“Sorry, you’re not able to give blood.” It wasn’t something that I was expecting to hear when I finally managed to pluck up the courage to give blood. But I did. And apparently I’m not alone.
Registering as a Donor.
The easy part. I’d registered to give to blood 2.5 years ago. I didn’t realise it was quite that long ago until I actually worked it out. It was at the same time that my Grandad was going to have a blood transfusion that I had signed up. The thought that someone had donated blood that might have helped my Grandad when he was so poorly really made me think. It was because of this I wanted to sign up, so that I could help someone else. Good deed for a good deed.
For one reason or another I didn’t get to the blood donation station for 2.5 years. I would always be too busy to go to make an appointment. When I did try to get an appointment the ones I could go to were taken. The truth was I dislike needles and so was putting it off. That was until they called me up. Having someone on the phone to me was really effective and we got the appointment booked in. I was going to give blood.
Preparing to Give Blood
I received lots of emails and texts reminding me the booked appointment. What to do if I couldn’t make it. But more importantly how to prepare for giving blood. This was really good information, especially as it was the first time I had given blood. Some were common things but something I hadn’t thought about was driving afterwards. I was going to drive myself but it is recommended you don’t in case you feel light-headed. Makes complete sense now that it had been pointed out to me but at the time, I hadn’t thought about it.
I was booked in to give blood on quite possibly the hottest day of the year. With this in mind I made sure I had drunk loads of water and eaten a good dinner before I went. I wanted to be in the best shape I could be.
Arriving and Feeling Nervous
I arrived and was asked to take a seat whilst I read the booklet which went over how they actually take blood. What can happen and how they look after you. I wish I could say it helped with my nerves, it didn’t, I just don’t like needles. They could tell I was nervous I’m sure and they were so kind. That helped to settle my nerves a little.
I didn’t realise quite how many people were there taking the blood. That in itself was reassuring. I also didn’t realise that a timer is set for you to give blood and you have a certain amount of time to have donated by. I don’t really know what I was expecting really.
The staff were very attentive to donors. I could see them helping donors over to a table to get drinks and biscuits after they had given blood. They were closely monitoring everyone and when one lady felt odd she was laid down in front of a fan with her feet in the air to help. I can honestly say that I could tell that I would be in the best hands. By the time I had seen all of this happening I was more relaxed than I had been. I just needed to get over the needle.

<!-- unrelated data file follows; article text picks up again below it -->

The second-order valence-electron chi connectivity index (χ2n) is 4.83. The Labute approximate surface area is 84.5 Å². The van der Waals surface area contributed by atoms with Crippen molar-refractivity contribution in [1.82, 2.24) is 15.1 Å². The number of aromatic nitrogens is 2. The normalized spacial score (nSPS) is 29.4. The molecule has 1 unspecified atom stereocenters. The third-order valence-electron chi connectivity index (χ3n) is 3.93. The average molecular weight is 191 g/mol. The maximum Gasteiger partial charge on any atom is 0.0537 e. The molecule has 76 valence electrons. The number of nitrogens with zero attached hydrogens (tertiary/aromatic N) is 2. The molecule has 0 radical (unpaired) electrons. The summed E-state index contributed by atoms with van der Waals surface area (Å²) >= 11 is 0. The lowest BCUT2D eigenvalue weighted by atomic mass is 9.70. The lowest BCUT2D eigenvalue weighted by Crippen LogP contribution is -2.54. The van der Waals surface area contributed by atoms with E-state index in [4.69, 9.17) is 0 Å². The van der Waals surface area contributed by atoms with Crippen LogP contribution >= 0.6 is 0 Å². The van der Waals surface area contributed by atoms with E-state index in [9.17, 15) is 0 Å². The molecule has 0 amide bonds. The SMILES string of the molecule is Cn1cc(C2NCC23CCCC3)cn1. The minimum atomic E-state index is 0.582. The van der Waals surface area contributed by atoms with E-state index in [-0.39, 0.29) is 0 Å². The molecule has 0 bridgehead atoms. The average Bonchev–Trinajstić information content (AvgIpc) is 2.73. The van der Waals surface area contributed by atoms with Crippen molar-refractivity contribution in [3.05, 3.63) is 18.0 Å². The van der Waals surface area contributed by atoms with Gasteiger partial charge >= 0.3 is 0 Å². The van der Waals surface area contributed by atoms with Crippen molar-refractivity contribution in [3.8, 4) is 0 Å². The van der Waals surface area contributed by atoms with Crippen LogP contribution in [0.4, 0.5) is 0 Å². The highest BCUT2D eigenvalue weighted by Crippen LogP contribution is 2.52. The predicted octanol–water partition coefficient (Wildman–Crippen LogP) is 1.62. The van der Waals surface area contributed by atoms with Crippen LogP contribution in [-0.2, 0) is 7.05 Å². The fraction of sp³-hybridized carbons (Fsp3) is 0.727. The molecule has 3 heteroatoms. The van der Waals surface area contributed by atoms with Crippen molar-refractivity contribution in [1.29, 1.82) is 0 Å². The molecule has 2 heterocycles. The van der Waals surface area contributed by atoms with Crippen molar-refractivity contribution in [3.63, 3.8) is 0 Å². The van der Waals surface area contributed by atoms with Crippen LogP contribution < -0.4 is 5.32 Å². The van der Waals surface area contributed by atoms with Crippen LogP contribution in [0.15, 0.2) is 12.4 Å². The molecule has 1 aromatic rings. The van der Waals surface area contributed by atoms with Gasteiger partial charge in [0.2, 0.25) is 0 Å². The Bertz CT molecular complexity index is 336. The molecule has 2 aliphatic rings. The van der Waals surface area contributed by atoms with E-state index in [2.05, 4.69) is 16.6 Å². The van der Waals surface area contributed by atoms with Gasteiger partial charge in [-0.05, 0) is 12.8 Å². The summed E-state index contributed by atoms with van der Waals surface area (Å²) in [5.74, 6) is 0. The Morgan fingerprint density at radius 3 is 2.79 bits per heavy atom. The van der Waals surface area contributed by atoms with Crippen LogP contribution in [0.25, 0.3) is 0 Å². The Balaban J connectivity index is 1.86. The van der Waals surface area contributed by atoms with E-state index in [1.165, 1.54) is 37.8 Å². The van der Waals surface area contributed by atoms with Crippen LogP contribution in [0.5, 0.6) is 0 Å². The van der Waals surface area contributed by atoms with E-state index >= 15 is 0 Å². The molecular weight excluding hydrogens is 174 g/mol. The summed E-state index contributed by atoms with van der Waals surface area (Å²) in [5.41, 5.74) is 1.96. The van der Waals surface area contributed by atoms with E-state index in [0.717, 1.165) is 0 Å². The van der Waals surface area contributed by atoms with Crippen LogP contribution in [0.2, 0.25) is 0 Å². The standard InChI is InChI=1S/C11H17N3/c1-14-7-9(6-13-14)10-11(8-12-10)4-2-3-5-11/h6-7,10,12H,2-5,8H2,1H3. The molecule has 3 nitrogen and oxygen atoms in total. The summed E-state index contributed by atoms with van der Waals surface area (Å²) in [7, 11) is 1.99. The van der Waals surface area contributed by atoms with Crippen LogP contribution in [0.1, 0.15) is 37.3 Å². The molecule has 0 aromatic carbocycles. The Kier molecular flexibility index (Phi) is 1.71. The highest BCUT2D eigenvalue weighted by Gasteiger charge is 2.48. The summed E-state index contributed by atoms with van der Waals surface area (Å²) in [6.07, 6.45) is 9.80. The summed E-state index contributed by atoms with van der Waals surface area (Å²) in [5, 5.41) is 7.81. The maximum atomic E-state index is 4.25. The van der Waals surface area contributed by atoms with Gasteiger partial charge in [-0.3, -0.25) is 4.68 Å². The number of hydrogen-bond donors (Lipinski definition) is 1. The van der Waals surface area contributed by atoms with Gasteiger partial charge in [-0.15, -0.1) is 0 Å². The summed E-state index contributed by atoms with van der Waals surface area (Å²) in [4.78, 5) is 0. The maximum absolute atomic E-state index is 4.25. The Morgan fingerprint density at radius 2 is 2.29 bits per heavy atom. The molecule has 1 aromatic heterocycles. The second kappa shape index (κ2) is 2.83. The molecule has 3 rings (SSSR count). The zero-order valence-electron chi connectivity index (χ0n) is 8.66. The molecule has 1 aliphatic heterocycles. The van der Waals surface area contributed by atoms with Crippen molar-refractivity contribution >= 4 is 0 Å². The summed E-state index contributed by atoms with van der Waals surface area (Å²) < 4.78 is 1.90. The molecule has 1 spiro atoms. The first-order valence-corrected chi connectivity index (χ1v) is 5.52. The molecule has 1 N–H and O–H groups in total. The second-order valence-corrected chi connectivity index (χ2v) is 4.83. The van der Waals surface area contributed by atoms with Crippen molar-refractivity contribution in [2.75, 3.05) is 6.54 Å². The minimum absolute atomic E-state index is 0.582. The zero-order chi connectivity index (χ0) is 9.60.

Trying to Give Blood
Once I had my pin prick test carried out to make sure I was anaemic I was taken over to the donation chair. The lady said “first time?” to me and I nodded. She said “let’s go in front of the fan then”. With it being as hot as it was I was thankful. She talked me through each thing that she was doing and then asked me how the doctors get on taking blood. This has always been hit and miss as I’m sure my veins decide to hide. She explained how they needed a better vein than what the doctors needed and started looking.
Both arms were checked. She said she needed to speak to someone. When she came back she said she was really sorry but I was not able to give blood. She explained that they needed a good vein through the middle but my veins split and so she couldn’t take my blood. I was told it was unlikely that I would ever be able to give blood, I could try again in a couple of years but it would probably be the same. I was surprised with how sad that made me feel.
As I left the sister thanked me for coming to try to said that was all they wanted people to try. They offered me drink and biscuits still, which was kind. I wasn’t the only person on that session who couldn’t give blood. Of the maybe 10 people who were there over the 40 minutes I was there, 2 or 3 others that were not able to give blood. Almost 30%. I was surprised with how high that figure was.
Important to Try.
It was a real eye opener to me. I just assumed that most people could give blood. Obviously I knew that there were some reasons people were not able to give blood but ‘wonky veins’ (my terminology) wasn’t a reason I thought existed. People that wanted to give blood were being turned away for one reason or another.
Now I can see why they are always appealing for people to go and TRY to give blood. It is so important that people TRY. I am a firm believer that if you would take you should give – or at least TRY.
Do you give blood? What advice would you give people thinking about going? I would love to know…